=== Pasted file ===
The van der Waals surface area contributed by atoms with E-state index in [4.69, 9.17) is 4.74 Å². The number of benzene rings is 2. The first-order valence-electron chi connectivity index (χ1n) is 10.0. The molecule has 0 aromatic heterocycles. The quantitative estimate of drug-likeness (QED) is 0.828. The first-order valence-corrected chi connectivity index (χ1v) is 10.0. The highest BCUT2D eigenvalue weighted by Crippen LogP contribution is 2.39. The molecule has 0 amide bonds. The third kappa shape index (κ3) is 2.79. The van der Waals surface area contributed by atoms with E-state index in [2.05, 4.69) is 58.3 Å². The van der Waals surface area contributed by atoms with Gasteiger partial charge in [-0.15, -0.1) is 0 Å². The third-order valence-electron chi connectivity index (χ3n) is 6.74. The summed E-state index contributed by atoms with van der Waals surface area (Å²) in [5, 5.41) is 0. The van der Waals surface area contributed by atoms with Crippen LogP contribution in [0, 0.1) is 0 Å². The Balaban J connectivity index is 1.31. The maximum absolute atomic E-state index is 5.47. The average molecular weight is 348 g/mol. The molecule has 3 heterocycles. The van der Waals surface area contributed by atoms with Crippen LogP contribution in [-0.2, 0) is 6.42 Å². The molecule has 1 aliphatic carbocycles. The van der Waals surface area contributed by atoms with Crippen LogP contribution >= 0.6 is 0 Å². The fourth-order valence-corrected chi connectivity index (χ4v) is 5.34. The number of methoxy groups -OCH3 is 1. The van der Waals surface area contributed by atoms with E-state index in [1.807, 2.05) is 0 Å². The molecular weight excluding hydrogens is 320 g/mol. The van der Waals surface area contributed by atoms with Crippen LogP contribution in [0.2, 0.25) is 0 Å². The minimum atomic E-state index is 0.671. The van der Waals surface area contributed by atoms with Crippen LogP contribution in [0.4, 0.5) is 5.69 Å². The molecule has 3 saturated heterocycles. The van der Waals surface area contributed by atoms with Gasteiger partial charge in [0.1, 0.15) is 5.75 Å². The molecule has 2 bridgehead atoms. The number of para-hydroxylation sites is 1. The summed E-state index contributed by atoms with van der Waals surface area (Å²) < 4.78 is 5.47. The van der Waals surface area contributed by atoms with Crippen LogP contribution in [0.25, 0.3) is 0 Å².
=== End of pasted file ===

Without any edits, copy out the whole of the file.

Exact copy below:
The van der Waals surface area contributed by atoms with E-state index in [4.69, 9.17) is 4.74 Å². The number of benzene rings is 2. The first-order valence-electron chi connectivity index (χ1n) is 10.0. The molecule has 0 aromatic heterocycles. The quantitative estimate of drug-likeness (QED) is 0.828. The first-order valence-corrected chi connectivity index (χ1v) is 10.0. The highest BCUT2D eigenvalue weighted by Crippen LogP contribution is 2.39. The molecule has 0 amide bonds. The third kappa shape index (κ3) is 2.79. The van der Waals surface area contributed by atoms with E-state index in [2.05, 4.69) is 58.3 Å². The van der Waals surface area contributed by atoms with Gasteiger partial charge in [-0.15, -0.1) is 0 Å². The third-order valence-electron chi connectivity index (χ3n) is 6.74. The summed E-state index contributed by atoms with van der Waals surface area (Å²) in [5, 5.41) is 0. The van der Waals surface area contributed by atoms with Crippen LogP contribution in [0, 0.1) is 0 Å². The Balaban J connectivity index is 1.31. The maximum absolute atomic E-state index is 5.47. The average molecular weight is 348 g/mol. The molecule has 3 heterocycles. The van der Waals surface area contributed by atoms with Crippen LogP contribution in [-0.2, 0) is 6.42 Å². The molecule has 1 aliphatic carbocycles. The van der Waals surface area contributed by atoms with Crippen LogP contribution >= 0.6 is 0 Å². The fourth-order valence-corrected chi connectivity index (χ4v) is 5.34. The number of methoxy groups -OCH3 is 1. The van der Waals surface area contributed by atoms with E-state index in [1.807, 2.05) is 0 Å². The molecular weight excluding hydrogens is 320 g/mol. The van der Waals surface area contributed by atoms with Crippen LogP contribution in [0.2, 0.25) is 0 Å². The minimum atomic E-state index is 0.671. The van der Waals surface area contributed by atoms with Crippen LogP contribution in [0.4, 0.5) is 5.69 Å². The molecule has 3 saturated heterocycles. The van der Waals surface area contributed by atoms with Gasteiger partial charge in [0.1, 0.15) is 5.75 Å². The molecule has 2 bridgehead atoms. The number of para-hydroxylation sites is 1. The summed E-state index contributed by atoms with van der Waals surface area (Å²) < 4.78 is 5.47. The van der Waals surface area contributed by atoms with Crippen LogP contribution in [0.25, 0.3) is 0 Å².